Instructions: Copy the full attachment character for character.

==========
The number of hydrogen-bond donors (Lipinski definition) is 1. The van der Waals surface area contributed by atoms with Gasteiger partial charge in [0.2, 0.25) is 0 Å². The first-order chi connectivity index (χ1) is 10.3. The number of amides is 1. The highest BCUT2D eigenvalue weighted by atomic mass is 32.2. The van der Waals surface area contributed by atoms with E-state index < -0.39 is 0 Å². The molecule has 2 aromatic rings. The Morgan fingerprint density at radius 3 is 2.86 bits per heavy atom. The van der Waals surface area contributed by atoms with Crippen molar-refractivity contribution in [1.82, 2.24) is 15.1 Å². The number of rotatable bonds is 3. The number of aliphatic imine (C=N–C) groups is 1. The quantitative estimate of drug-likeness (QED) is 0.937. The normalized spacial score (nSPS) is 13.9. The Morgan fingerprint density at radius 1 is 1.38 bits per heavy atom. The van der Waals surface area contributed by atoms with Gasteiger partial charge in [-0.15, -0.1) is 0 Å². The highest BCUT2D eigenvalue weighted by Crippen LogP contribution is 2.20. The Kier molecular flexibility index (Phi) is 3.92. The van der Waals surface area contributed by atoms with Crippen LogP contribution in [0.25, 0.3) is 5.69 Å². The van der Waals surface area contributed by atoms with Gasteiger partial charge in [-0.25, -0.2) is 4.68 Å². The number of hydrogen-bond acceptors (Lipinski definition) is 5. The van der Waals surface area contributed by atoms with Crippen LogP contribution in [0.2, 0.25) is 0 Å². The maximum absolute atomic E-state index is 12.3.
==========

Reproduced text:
The number of hydrogen-bond donors (Lipinski definition) is 1. The van der Waals surface area contributed by atoms with Gasteiger partial charge in [0.2, 0.25) is 0 Å². The first-order chi connectivity index (χ1) is 10.3. The number of amides is 1. The highest BCUT2D eigenvalue weighted by atomic mass is 32.2. The van der Waals surface area contributed by atoms with E-state index < -0.39 is 0 Å². The molecule has 2 aromatic rings. The Morgan fingerprint density at radius 3 is 2.86 bits per heavy atom. The van der Waals surface area contributed by atoms with Crippen molar-refractivity contribution in [1.82, 2.24) is 15.1 Å². The number of rotatable bonds is 3. The number of aliphatic imine (C=N–C) groups is 1. The quantitative estimate of drug-likeness (QED) is 0.937. The normalized spacial score (nSPS) is 13.9. The Morgan fingerprint density at radius 1 is 1.38 bits per heavy atom. The van der Waals surface area contributed by atoms with Gasteiger partial charge in [-0.15, -0.1) is 0 Å². The highest BCUT2D eigenvalue weighted by Crippen LogP contribution is 2.20. The Kier molecular flexibility index (Phi) is 3.92. The van der Waals surface area contributed by atoms with Crippen LogP contribution in [0.25, 0.3) is 5.69 Å². The van der Waals surface area contributed by atoms with Gasteiger partial charge in [-0.25, -0.2) is 4.68 Å². The number of hydrogen-bond acceptors (Lipinski definition) is 5. The van der Waals surface area contributed by atoms with Crippen LogP contribution in [0.2, 0.25) is 0 Å². The maximum absolute atomic E-state index is 12.3.